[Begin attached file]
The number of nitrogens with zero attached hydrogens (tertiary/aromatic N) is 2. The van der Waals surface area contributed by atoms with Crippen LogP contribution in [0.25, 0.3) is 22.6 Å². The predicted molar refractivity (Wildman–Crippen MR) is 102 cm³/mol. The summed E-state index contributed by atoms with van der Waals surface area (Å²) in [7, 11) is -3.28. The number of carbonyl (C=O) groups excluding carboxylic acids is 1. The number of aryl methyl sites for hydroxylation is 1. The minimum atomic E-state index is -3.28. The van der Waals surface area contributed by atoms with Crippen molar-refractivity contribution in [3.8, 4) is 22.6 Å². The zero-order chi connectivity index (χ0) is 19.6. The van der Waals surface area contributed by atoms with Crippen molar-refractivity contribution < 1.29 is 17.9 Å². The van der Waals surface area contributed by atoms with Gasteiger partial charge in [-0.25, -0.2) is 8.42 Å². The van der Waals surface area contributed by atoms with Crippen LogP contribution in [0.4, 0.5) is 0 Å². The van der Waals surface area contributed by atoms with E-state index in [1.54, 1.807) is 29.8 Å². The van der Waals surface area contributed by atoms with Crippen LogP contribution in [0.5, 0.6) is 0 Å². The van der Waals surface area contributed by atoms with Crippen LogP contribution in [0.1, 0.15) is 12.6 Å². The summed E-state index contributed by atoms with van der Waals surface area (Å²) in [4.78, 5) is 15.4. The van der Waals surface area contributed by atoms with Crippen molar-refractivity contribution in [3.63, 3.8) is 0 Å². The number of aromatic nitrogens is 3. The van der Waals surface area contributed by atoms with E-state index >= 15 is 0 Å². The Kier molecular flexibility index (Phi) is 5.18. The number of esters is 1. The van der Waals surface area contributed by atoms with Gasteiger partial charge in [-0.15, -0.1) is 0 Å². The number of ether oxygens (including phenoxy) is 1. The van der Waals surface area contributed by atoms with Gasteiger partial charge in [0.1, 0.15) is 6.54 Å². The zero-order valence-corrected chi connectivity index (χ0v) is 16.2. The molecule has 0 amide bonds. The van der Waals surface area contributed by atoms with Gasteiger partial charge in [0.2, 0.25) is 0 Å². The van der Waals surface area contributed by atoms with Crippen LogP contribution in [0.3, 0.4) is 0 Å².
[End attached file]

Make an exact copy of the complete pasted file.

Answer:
The number of nitrogens with zero attached hydrogens (tertiary/aromatic N) is 2. The van der Waals surface area contributed by atoms with Crippen LogP contribution in [0.25, 0.3) is 22.6 Å². The predicted molar refractivity (Wildman–Crippen MR) is 102 cm³/mol. The summed E-state index contributed by atoms with van der Waals surface area (Å²) in [7, 11) is -3.28. The number of carbonyl (C=O) groups excluding carboxylic acids is 1. The number of aryl methyl sites for hydroxylation is 1. The minimum atomic E-state index is -3.28. The van der Waals surface area contributed by atoms with Crippen molar-refractivity contribution in [3.8, 4) is 22.6 Å². The zero-order chi connectivity index (χ0) is 19.6. The van der Waals surface area contributed by atoms with Crippen molar-refractivity contribution < 1.29 is 17.9 Å². The van der Waals surface area contributed by atoms with Gasteiger partial charge in [-0.25, -0.2) is 8.42 Å². The van der Waals surface area contributed by atoms with Crippen LogP contribution in [0.4, 0.5) is 0 Å². The van der Waals surface area contributed by atoms with E-state index in [1.54, 1.807) is 29.8 Å². The van der Waals surface area contributed by atoms with Crippen LogP contribution in [0.5, 0.6) is 0 Å². The van der Waals surface area contributed by atoms with Crippen LogP contribution in [0.1, 0.15) is 12.6 Å². The summed E-state index contributed by atoms with van der Waals surface area (Å²) in [4.78, 5) is 15.4. The van der Waals surface area contributed by atoms with Crippen molar-refractivity contribution in [3.63, 3.8) is 0 Å². The number of aromatic nitrogens is 3. The van der Waals surface area contributed by atoms with E-state index >= 15 is 0 Å². The Kier molecular flexibility index (Phi) is 5.18. The number of esters is 1. The van der Waals surface area contributed by atoms with Gasteiger partial charge in [-0.15, -0.1) is 0 Å². The number of ether oxygens (including phenoxy) is 1. The van der Waals surface area contributed by atoms with Gasteiger partial charge in [0.1, 0.15) is 6.54 Å². The zero-order valence-corrected chi connectivity index (χ0v) is 16.2. The molecule has 0 amide bonds. The van der Waals surface area contributed by atoms with Gasteiger partial charge in [0.2, 0.25) is 0 Å². The van der Waals surface area contributed by atoms with Crippen LogP contribution in [0.3, 0.4) is 0 Å².